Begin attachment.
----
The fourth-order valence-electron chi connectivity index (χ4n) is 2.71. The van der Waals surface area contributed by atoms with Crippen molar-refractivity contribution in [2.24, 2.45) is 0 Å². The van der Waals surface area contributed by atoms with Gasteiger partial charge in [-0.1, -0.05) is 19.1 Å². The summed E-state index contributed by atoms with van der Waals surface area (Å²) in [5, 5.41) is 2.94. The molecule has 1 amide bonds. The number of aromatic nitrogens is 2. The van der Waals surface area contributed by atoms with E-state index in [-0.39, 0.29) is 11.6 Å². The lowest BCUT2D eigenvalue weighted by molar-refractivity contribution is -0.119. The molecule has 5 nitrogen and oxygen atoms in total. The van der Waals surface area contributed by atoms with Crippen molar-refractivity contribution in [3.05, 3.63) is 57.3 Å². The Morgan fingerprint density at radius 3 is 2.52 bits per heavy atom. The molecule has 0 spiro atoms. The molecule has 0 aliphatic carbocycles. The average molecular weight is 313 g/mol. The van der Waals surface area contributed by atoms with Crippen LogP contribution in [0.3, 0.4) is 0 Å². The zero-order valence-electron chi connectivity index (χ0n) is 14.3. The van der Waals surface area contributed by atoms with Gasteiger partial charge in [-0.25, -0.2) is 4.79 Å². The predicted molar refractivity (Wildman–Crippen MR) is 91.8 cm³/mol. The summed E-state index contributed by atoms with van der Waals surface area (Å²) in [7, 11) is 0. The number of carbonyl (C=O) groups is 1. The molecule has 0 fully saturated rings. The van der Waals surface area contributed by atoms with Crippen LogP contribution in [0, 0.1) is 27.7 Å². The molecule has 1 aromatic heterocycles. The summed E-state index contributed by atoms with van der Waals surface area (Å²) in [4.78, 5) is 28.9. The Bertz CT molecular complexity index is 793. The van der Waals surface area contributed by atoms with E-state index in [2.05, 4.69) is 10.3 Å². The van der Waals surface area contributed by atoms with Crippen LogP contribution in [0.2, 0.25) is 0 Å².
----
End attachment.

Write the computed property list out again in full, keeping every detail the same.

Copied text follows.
The fourth-order valence-electron chi connectivity index (χ4n) is 2.71. The van der Waals surface area contributed by atoms with Crippen molar-refractivity contribution in [2.24, 2.45) is 0 Å². The van der Waals surface area contributed by atoms with Gasteiger partial charge in [-0.1, -0.05) is 19.1 Å². The summed E-state index contributed by atoms with van der Waals surface area (Å²) in [5, 5.41) is 2.94. The molecule has 1 amide bonds. The number of aromatic nitrogens is 2. The van der Waals surface area contributed by atoms with E-state index in [-0.39, 0.29) is 11.6 Å². The lowest BCUT2D eigenvalue weighted by molar-refractivity contribution is -0.119. The molecule has 5 nitrogen and oxygen atoms in total. The van der Waals surface area contributed by atoms with Crippen molar-refractivity contribution in [3.05, 3.63) is 57.3 Å². The Morgan fingerprint density at radius 3 is 2.52 bits per heavy atom. The molecule has 0 spiro atoms. The molecule has 0 aliphatic carbocycles. The average molecular weight is 313 g/mol. The van der Waals surface area contributed by atoms with Crippen LogP contribution in [0.3, 0.4) is 0 Å². The zero-order valence-electron chi connectivity index (χ0n) is 14.3. The van der Waals surface area contributed by atoms with Gasteiger partial charge in [-0.25, -0.2) is 4.79 Å². The predicted molar refractivity (Wildman–Crippen MR) is 91.8 cm³/mol. The summed E-state index contributed by atoms with van der Waals surface area (Å²) in [7, 11) is 0. The number of carbonyl (C=O) groups is 1. The molecule has 0 fully saturated rings. The van der Waals surface area contributed by atoms with Crippen LogP contribution in [0, 0.1) is 27.7 Å². The molecule has 1 aromatic heterocycles. The summed E-state index contributed by atoms with van der Waals surface area (Å²) in [4.78, 5) is 28.9. The Bertz CT molecular complexity index is 793. The van der Waals surface area contributed by atoms with E-state index in [2.05, 4.69) is 10.3 Å². The van der Waals surface area contributed by atoms with Crippen LogP contribution in [0.2, 0.25) is 0 Å².